After incubation, the solution containing the fibrinogen and test material is removed and the level of binding of fibrinogen measured by quantitating bound fibrinogen to GP IIb-IIIa. Any suitable means of detection may be used, but it is convenient to employ labeled fibrinogen, for example using radioactive, fluorescent or enzyme labels. Such methods are well known and need not be elaborated here.
Assessment of the results is aided by employing a control sample, usually identical to the test sample except that the test substance is absent. In this case, percent inhibition may be calculated using the amount of Fg bound in the control as representing the basis, so that ##EQU1## Other measures of inhibition effectiveness, such as IC50, may also be used.
The assay systems of the invention further include characterization of the PAI specificity by binding inhibition assays identical to that above but substituting other adhesive proteins for Fg and other receptors for GP IIb-IIIa. In particular, inhibition of Vn/VnR; Fn/FnR; Fn/GP IIb-IIIa and vWF/GP IIb-IIIa binding may be assessed. The adhesive protein and receptors for these assays are available in the art.
The PAIs of the invention are useful therapeutically to prevent thrombus formation. Indications appropriate to such treatment include, without limitation, atherosclerosis and arteriosclerosis, acute myocardial infarction, chronic unstable angina, transient ischemic attacks and strokes, peripheral vascular disease, arterial thrombosis, preeclampsia, embolism, restenosis and/or thrombosis following angioplasty, carotid endarterectomy, anastomosis of vascular grafts, and chronic cardiovascular devices (e.g., in-dwelling catheters or shunts ∂extracorporeal circulating devices"). These syndromes represent a variety of stenotic and occlusive vascular disorders thought to be initiated by platelet activation on vessel walls.
The PAIs may be used for prevention or abortion of arterial thrombus formation, in unstable angina and arterial emboli or thrombosis, as well as treatment or prevention of myocardial infarction (MI) and mural thrombus formation post MI. For brain-related disorders, treatment or prevention of transient ischemic attack and treatment of thrombotic stroke or stroke-in-evolution are included.
The PAIs may also be used for prevention of platelet aggregation, embolization, or consumption in extracorporeal circulations, including improving renal dialysis, cardiopulmonary bypasses, hemoperfusions, and plasmapheresis.
PAIs prevent platelet aggregation, embolization, or consumption associated with intravascular devices, and administration results in improved utility of intraaortic balloon pumps, ventricular assist devices, and arterial catheters.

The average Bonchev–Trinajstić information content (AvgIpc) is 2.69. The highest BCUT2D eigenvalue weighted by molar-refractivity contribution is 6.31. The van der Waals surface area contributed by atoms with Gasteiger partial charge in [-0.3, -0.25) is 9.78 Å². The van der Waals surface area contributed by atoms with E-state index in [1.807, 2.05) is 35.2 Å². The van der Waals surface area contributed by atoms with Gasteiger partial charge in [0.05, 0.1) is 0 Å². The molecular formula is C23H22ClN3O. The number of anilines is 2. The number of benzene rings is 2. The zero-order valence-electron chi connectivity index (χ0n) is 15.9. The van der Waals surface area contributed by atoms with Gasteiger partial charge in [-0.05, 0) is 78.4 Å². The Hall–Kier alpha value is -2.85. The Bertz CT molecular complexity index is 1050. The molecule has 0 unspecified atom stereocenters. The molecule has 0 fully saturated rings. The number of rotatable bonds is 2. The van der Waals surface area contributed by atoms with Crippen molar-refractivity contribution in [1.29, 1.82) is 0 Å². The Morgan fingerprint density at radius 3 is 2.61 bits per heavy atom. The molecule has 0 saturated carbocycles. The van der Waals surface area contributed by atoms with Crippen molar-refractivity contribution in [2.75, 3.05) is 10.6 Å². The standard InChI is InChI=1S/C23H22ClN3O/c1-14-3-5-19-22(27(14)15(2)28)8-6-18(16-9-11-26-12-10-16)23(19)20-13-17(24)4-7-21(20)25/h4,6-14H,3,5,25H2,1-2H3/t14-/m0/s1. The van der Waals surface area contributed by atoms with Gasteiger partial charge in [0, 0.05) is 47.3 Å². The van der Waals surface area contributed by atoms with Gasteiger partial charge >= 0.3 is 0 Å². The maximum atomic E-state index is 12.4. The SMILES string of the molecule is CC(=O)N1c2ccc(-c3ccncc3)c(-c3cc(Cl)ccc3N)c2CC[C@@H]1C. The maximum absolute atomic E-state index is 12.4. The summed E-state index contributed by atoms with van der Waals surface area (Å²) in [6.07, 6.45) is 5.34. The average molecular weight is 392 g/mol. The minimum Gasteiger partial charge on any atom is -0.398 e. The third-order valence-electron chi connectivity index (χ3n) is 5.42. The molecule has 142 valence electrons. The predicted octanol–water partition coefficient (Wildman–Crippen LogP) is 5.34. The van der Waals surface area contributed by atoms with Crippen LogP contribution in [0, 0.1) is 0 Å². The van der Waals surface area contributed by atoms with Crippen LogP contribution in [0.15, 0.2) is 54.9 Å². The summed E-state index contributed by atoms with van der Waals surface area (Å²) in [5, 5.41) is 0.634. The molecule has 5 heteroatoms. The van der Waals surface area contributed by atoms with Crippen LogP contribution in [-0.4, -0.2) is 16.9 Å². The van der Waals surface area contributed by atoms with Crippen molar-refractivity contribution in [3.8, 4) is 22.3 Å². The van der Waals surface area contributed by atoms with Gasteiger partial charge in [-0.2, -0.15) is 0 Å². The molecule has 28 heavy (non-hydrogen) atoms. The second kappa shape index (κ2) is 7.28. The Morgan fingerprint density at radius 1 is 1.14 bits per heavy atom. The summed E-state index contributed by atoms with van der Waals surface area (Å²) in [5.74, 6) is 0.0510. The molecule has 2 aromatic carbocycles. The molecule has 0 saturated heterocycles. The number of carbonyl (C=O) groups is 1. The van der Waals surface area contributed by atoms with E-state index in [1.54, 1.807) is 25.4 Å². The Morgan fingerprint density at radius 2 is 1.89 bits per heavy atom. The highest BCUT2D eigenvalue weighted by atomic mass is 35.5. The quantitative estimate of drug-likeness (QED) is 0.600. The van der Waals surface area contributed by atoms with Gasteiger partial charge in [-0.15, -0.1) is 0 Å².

The PAIs will also be useful in treatment or prevention of venous thrombosis as in deep venous thrombosis, IVC, renal vein or portal vein thrombosis, and pulmonary venous thrombosis.
Various disorders involving platelet consumption, such as thrombotic thrombocytopenic purpura are also treatable.
In addition, the PAIs of the present invention may be used in numerous nontherapeutic applications where inhibiting platelet aggregation is desired. For example, improved platelet and whole blood storage can be obtained by adding sufficient quantities of the peptides, the amount of which will vary depending upon the length of proposed storage time, the conditions of storage, the ultimate use of the stored material, etc.
The PAI dosage can range broadly depending upon the desired affects and the therapeutic setting. Typically, dosages will be between about 0.01 and 10 mg/kg, preferably between about 0.01 to 0.1 mg/kg, body weight. Administration is preferably parenteral, such as intravenous on a daily basis for up to a week or as much as one or two months or more, all of which will vary with the peptide's size. If the peptides are sufficiently small (e.g., less than about 8-10 amino acid residues) other routes of administration can be utilized, such as intranasally, sublingually, or the like.
Injectables can be prepared in conventional forms, either as liquid solutions or suspensions, solid forms suitable for solution or suspension in liquid prior to injection, or as emulsions. Suitable excipients are, for example, water, saline, dextrose, mannitol, lactose, lecithin, albumin, sodium glutamate, cysteine hydrochloride or the like. In addition, if desired, the injectable pharmaceutical compositions may contain minor amounts of nontoxic auxiliary substances, such as wetting agents, pH buffering agents, and the like. If desired, absorption enhancing preparations (e.g., liposomes) may be utilized.
Purified platelet GP IIb-IIIa receptor was prepared as described by Fitzgerald, L. A., et al., Anal Biochem (1985) 151:169-177. Vitronectin receptor was prepared as described by Smith, J. W., J Biol Chem (1988) 263:18726-18731. After purification, the receptors were stored in 0.1% Triton X-100 at 0.1-1.0 mg/ml.
The receptors were added to 96-well flat-bottom ELISA plates (Linbro EIA-Plus microtiter plate, Flow Laboratories) by diluting 1:200 with a solution of 20 mM Tris-HCl, 150 mM NaCl, 1 mM CaCl2, pH 7.4, to reduce the Triton X-100 concentration to below its critical micellar concentration and adding an aliquot of 100 ul to each well. The wells were all allowed to incubate overnight at 4° C., and then aspirated to dryness. Nonspecific binding was blocked by the addition of bovine serum albumin (BSA) at 35 mg/ml in the above buffer for 2 hr at 30° C. The wells were then washed once with binding buffer (50 nM Tris-HCl, 100 mM NaCl, 2 mM CaCl2, 1 mg/ml BSA).
The corresponding ligands (fibrinogen, von Willebrand Factor, or vitronectin) were labeled with 125 I or conjugated to biotin using commercially available reagents and standard protocols. The labeled ligands were added to the receptor-coated wells at final concentration of 10 nM (100 ul/well) and incubated for 3 h at 30° C. in the presence or absence of the test samples. After incubation, the wells are aspirated to dryness and bound ligand is quantitated.